John Krasinski's scary hit movie has a heartwarming backstory about inclusion.

"A Quiet Place" features a deaf actress in a central role and it's a huge hit.

The horror thriller made over $50 million during its opening weekend, which is especially impressive for a movie that's not part of a franchise or a comic book. First-time director John Krasinski (aka Jim Halpert from NBC's "The Office") has received critical acclaim, particularly for insisting on casting Millicent Simmonds, a 14-year-old deaf actress, to play his character's daughter.

"After we landed on the concept, we had to define how people interacted in that world. How do you survive without sound?" co-writer Bryan Woods said. "The most important part of the film outside of its concept is the family and its issues. In our minds, the issues pre-date the monster event."


Simmonds' role gave the film more depth but also brought greater empathy for the deaf community.

Woods and co-writer Scott Beck said that Simmonds casting changed the on-set dynamic, helping highlight the experiences and challenges a person who is deaf can have outside the larger than life confines of their script.

"We always had a deaf character in the script, but John really pushed for them to hire Millicent," Beck said. "She came to set and taught everyone sign language. It was really amazing and brought an extra depth to the film."

The casting is also an important lesson about inclusion that Hollywood can learn from.

Even in 2018, building bridges of inclusion is a struggle in Hollywood. It would have been easy for Krasinski to cast an actress who wasn't deaf. But in pushing for authenticity, he gave a perfect opportunity to an actress like Simmonds while also opening up his cast to an experience that brought greater depth to their own roles.

Other films have faced backlash for being less inclusive. The forthcoming film "Anything" was criticized for casting a cisgender man in the role of a transgender woman — even though the film's producer is transgender. While those behind the film acknowledged the criticism, it's just another example that Hollywood has a long way to go in pursuing diversity across all facets of production.

It's not about saying "no" to anyone. It's about saying "yes" to a broader spectrum of voices and talents.

Audiences are supporting more diverse films with their hearts and their wallets.

Krasinski did the right thing and should be commended for that. And his screenwriters say it was smart creatively as well. Plus, over $50 million at the box-office is hard to argue with.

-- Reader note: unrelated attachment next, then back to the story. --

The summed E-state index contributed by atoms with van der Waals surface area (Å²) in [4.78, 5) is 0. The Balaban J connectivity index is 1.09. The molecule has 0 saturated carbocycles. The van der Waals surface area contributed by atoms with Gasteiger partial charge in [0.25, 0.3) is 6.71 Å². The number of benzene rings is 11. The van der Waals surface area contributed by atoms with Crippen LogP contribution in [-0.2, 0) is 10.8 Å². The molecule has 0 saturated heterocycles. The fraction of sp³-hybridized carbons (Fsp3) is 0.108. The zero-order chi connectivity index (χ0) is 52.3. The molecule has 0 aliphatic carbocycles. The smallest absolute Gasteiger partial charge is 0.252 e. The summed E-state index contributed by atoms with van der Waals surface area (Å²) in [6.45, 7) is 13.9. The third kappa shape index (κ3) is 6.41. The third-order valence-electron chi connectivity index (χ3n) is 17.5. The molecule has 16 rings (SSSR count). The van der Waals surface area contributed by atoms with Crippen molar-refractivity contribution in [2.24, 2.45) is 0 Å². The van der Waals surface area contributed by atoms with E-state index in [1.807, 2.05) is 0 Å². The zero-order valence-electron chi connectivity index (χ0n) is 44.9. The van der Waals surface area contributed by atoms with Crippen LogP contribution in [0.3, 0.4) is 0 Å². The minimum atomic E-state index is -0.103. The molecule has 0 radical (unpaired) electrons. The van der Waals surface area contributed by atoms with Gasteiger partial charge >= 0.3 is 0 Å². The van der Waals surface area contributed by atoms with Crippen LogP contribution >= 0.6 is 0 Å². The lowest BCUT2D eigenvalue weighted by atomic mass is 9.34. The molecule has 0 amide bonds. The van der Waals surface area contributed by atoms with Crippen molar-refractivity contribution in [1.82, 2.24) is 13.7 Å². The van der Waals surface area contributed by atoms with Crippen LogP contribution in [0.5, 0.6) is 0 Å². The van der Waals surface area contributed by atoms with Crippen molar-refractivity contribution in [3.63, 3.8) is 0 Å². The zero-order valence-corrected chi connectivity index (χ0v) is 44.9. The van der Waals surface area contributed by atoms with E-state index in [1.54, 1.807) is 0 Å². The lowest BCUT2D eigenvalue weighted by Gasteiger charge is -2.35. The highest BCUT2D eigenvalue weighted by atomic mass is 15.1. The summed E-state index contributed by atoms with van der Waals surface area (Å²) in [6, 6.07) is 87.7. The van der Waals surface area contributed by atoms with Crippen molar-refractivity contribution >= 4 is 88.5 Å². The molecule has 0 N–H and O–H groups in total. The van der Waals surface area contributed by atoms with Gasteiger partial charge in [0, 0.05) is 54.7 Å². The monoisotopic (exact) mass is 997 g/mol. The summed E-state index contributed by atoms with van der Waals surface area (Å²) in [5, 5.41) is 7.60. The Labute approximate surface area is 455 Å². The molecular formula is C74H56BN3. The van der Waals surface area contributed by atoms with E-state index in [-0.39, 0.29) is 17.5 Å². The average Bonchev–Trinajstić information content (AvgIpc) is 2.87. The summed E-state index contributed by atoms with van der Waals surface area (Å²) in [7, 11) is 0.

If the last few years have shown us anything it's that audiences are hungry for more inclusive forms of storytelling.

After all, "Black Panther" just passed "Titanic" on the all-time box office charts. With his own film, Krasinski showed us how to be more inclusive and he can take all of that goodwill straight to the bank.

Most Shared
LUSH

Handmade cosmetics company Lush is putting its money where its mouth is and taking a bold step for climate change action.

On September 20 in the U.S. and September 27 in Canada, Lush will shut the doors of its 250 shops, e-commerce sites, manufacturing facilities, and headquarters for a day, in solidarity with the Global Climate Strike taking place around the world. Lush is encouraging its 5000+ employees "to join this critical movement and take a stand until global leaders are forced to face the climate crisis and enact change."

Keep Reading Show less
Planet
Photo by Annie Bolin on Unsplash

Recent tragic mass shootings in El Paso and Dayton have sparked a lot of conversation and action on the state level over the issue of gun control. But none may be as encouraging as the most recent one, in which 145 CEOs signed a letter urging the U.S. Senate to take action at their level.

Keep Reading Show less
popular

The fine folks at Forbes are currently falling all over themselves trying to clean up the mess they created by publishing their 2019 list of 100 Most Innovative Leaders.

The problem: The list included 99 men and one woman. For those not so good with the math, that means according to Forbes, only 1% of the country's most innovative leaders are female.

Have you ever watched a movie that's so abysmally bad that you wonder how it ever even got made? Where you think, "Hundreds and hundreds of people had to have been directly involved in the production of this film. Did any of them ever think to say, 'Hey, maybe we should just scrap this idea altogether?"

That's how it feels to see a list like this. So how did Forbes come up with these results?

Keep Reading Show less
Innovation

There's something delicious and addicting about those trendy recipe videos circulating online. You've seen them before: the quick and beautiful play-by-plays of mouthwatering dishes you wish you were eating at this very moment.

The recipes seem so simple and magical and get you thinking, "Maybe I can make that five-cheese bacon lasagna tonight." And before you know it, you're at the store loading up on Colby-Monterey Jack (or is that just me?).

For some families, though, the ingredients and final product look a little different. As part of Hunger Action Month, the hunger-relief organization Feeding America is using our obsession with cooking videos to highlight the reality many food-insecure families face when they sit down for dinner: hunger, and no food in sight.

By putting a twist on the bite-sized food videos all over the internet, they hope to raise awareness that hunger is an unacceptable reality for too many families.

Keep Reading Show less
Family
True
Gates Foundation: The Story of Food